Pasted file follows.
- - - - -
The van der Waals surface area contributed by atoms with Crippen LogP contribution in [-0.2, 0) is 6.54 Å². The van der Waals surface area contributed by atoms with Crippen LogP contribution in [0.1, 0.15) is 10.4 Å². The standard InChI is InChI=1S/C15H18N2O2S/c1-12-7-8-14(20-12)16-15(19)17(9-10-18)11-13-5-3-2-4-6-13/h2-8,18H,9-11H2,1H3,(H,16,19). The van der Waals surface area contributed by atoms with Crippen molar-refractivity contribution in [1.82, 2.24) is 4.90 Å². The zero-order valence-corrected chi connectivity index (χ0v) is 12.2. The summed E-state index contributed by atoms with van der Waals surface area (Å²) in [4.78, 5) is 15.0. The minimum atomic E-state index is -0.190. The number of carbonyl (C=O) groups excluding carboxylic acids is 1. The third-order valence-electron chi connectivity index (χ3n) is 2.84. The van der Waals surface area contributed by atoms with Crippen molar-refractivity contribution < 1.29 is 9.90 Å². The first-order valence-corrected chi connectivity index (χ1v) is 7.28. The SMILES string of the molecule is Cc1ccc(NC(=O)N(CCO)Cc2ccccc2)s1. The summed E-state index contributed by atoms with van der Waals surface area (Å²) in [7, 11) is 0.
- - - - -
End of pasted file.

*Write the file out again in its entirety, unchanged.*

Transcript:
The van der Waals surface area contributed by atoms with Crippen LogP contribution in [-0.2, 0) is 6.54 Å². The van der Waals surface area contributed by atoms with Crippen LogP contribution in [0.1, 0.15) is 10.4 Å². The standard InChI is InChI=1S/C15H18N2O2S/c1-12-7-8-14(20-12)16-15(19)17(9-10-18)11-13-5-3-2-4-6-13/h2-8,18H,9-11H2,1H3,(H,16,19). The van der Waals surface area contributed by atoms with Crippen molar-refractivity contribution in [1.82, 2.24) is 4.90 Å². The zero-order valence-corrected chi connectivity index (χ0v) is 12.2. The summed E-state index contributed by atoms with van der Waals surface area (Å²) in [4.78, 5) is 15.0. The minimum atomic E-state index is -0.190. The number of carbonyl (C=O) groups excluding carboxylic acids is 1. The third-order valence-electron chi connectivity index (χ3n) is 2.84. The van der Waals surface area contributed by atoms with Crippen molar-refractivity contribution < 1.29 is 9.90 Å². The first-order valence-corrected chi connectivity index (χ1v) is 7.28. The SMILES string of the molecule is Cc1ccc(NC(=O)N(CCO)Cc2ccccc2)s1. The summed E-state index contributed by atoms with van der Waals surface area (Å²) in [7, 11) is 0.